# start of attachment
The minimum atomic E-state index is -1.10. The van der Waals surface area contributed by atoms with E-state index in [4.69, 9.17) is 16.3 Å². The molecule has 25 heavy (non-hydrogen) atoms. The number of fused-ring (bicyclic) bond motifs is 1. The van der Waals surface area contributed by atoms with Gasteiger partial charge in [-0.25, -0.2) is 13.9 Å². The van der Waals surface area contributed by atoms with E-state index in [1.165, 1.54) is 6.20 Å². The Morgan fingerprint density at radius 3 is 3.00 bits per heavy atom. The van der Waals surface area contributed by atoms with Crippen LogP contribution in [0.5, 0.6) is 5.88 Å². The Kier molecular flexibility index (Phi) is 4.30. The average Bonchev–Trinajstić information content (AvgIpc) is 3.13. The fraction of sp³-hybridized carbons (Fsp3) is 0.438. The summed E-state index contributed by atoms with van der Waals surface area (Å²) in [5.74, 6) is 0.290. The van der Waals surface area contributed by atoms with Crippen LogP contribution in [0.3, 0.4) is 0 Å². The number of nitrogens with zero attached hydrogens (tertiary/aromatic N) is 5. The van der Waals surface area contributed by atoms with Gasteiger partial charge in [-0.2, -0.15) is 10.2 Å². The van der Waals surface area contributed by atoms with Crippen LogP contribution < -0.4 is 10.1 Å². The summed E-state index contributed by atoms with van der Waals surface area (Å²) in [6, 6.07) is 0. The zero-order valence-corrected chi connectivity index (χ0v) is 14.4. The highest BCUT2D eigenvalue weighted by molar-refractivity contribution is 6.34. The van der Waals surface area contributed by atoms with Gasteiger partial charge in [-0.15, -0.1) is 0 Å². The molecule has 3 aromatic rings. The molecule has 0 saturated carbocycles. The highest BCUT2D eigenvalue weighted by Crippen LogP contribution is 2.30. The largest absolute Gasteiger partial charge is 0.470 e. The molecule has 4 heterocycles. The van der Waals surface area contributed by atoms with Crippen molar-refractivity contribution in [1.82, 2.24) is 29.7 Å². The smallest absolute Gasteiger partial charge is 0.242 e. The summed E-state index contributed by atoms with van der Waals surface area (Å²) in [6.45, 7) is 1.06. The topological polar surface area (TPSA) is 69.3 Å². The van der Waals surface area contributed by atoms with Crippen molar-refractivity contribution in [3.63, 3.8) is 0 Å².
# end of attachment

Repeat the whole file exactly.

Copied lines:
The minimum atomic E-state index is -1.10. The van der Waals surface area contributed by atoms with E-state index in [4.69, 9.17) is 16.3 Å². The molecule has 25 heavy (non-hydrogen) atoms. The number of fused-ring (bicyclic) bond motifs is 1. The van der Waals surface area contributed by atoms with Gasteiger partial charge in [-0.25, -0.2) is 13.9 Å². The van der Waals surface area contributed by atoms with E-state index in [1.165, 1.54) is 6.20 Å². The Morgan fingerprint density at radius 3 is 3.00 bits per heavy atom. The van der Waals surface area contributed by atoms with Crippen LogP contribution in [0.5, 0.6) is 5.88 Å². The Kier molecular flexibility index (Phi) is 4.30. The average Bonchev–Trinajstić information content (AvgIpc) is 3.13. The fraction of sp³-hybridized carbons (Fsp3) is 0.438. The summed E-state index contributed by atoms with van der Waals surface area (Å²) in [5.74, 6) is 0.290. The van der Waals surface area contributed by atoms with Crippen LogP contribution in [0.3, 0.4) is 0 Å². The number of nitrogens with zero attached hydrogens (tertiary/aromatic N) is 5. The van der Waals surface area contributed by atoms with Gasteiger partial charge in [-0.2, -0.15) is 10.2 Å². The van der Waals surface area contributed by atoms with Crippen LogP contribution < -0.4 is 10.1 Å². The summed E-state index contributed by atoms with van der Waals surface area (Å²) in [6, 6.07) is 0. The zero-order valence-corrected chi connectivity index (χ0v) is 14.4. The highest BCUT2D eigenvalue weighted by molar-refractivity contribution is 6.34. The van der Waals surface area contributed by atoms with Gasteiger partial charge in [-0.15, -0.1) is 0 Å². The molecule has 3 aromatic rings. The molecule has 0 saturated carbocycles. The highest BCUT2D eigenvalue weighted by Crippen LogP contribution is 2.30. The largest absolute Gasteiger partial charge is 0.470 e. The molecule has 4 heterocycles. The van der Waals surface area contributed by atoms with Crippen molar-refractivity contribution in [1.82, 2.24) is 29.7 Å². The smallest absolute Gasteiger partial charge is 0.242 e. The summed E-state index contributed by atoms with van der Waals surface area (Å²) in [6.45, 7) is 1.06. The topological polar surface area (TPSA) is 69.3 Å². The van der Waals surface area contributed by atoms with Crippen molar-refractivity contribution in [3.63, 3.8) is 0 Å².